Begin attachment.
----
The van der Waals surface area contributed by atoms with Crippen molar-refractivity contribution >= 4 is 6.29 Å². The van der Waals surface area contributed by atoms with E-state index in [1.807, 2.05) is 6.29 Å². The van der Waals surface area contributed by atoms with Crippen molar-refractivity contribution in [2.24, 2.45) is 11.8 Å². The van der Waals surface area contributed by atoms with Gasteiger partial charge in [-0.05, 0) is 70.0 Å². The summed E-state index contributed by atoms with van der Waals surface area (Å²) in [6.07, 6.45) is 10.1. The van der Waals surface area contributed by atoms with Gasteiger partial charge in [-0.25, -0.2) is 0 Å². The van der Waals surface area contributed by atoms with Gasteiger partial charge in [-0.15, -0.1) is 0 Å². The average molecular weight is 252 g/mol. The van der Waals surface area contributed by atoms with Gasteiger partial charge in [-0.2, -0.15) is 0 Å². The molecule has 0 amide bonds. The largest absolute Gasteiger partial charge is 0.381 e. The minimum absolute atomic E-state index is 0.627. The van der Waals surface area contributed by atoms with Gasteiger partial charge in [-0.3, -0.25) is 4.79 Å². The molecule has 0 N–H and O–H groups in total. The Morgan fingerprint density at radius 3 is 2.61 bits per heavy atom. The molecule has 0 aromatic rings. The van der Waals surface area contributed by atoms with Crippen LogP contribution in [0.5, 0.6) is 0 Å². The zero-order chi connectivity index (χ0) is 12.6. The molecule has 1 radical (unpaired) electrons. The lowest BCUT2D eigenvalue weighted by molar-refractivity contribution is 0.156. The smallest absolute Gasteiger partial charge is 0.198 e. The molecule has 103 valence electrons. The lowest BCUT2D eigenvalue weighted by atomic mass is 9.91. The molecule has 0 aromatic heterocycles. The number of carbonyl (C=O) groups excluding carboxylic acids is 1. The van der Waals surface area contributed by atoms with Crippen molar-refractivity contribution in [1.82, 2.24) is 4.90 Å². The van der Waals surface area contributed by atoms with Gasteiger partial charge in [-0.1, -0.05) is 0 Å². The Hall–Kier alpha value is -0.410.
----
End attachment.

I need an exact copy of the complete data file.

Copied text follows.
The van der Waals surface area contributed by atoms with Crippen molar-refractivity contribution >= 4 is 6.29 Å². The van der Waals surface area contributed by atoms with E-state index in [1.807, 2.05) is 6.29 Å². The van der Waals surface area contributed by atoms with Crippen molar-refractivity contribution in [2.24, 2.45) is 11.8 Å². The van der Waals surface area contributed by atoms with Gasteiger partial charge in [-0.05, 0) is 70.0 Å². The summed E-state index contributed by atoms with van der Waals surface area (Å²) in [6.07, 6.45) is 10.1. The van der Waals surface area contributed by atoms with Gasteiger partial charge in [-0.25, -0.2) is 0 Å². The van der Waals surface area contributed by atoms with Gasteiger partial charge in [-0.15, -0.1) is 0 Å². The average molecular weight is 252 g/mol. The van der Waals surface area contributed by atoms with Gasteiger partial charge in [-0.2, -0.15) is 0 Å². The molecule has 0 amide bonds. The largest absolute Gasteiger partial charge is 0.381 e. The minimum absolute atomic E-state index is 0.627. The van der Waals surface area contributed by atoms with Gasteiger partial charge in [-0.3, -0.25) is 4.79 Å². The molecule has 0 N–H and O–H groups in total. The Morgan fingerprint density at radius 3 is 2.61 bits per heavy atom. The molecule has 0 aromatic rings. The van der Waals surface area contributed by atoms with Crippen LogP contribution in [0.5, 0.6) is 0 Å². The zero-order chi connectivity index (χ0) is 12.6. The molecule has 1 radical (unpaired) electrons. The lowest BCUT2D eigenvalue weighted by molar-refractivity contribution is 0.156. The smallest absolute Gasteiger partial charge is 0.198 e. The molecule has 103 valence electrons. The lowest BCUT2D eigenvalue weighted by atomic mass is 9.91. The molecule has 0 aromatic heterocycles. The number of carbonyl (C=O) groups excluding carboxylic acids is 1. The van der Waals surface area contributed by atoms with Crippen molar-refractivity contribution in [1.82, 2.24) is 4.90 Å². The van der Waals surface area contributed by atoms with Gasteiger partial charge in [-0.1, -0.05) is 0 Å². The Hall–Kier alpha value is -0.410.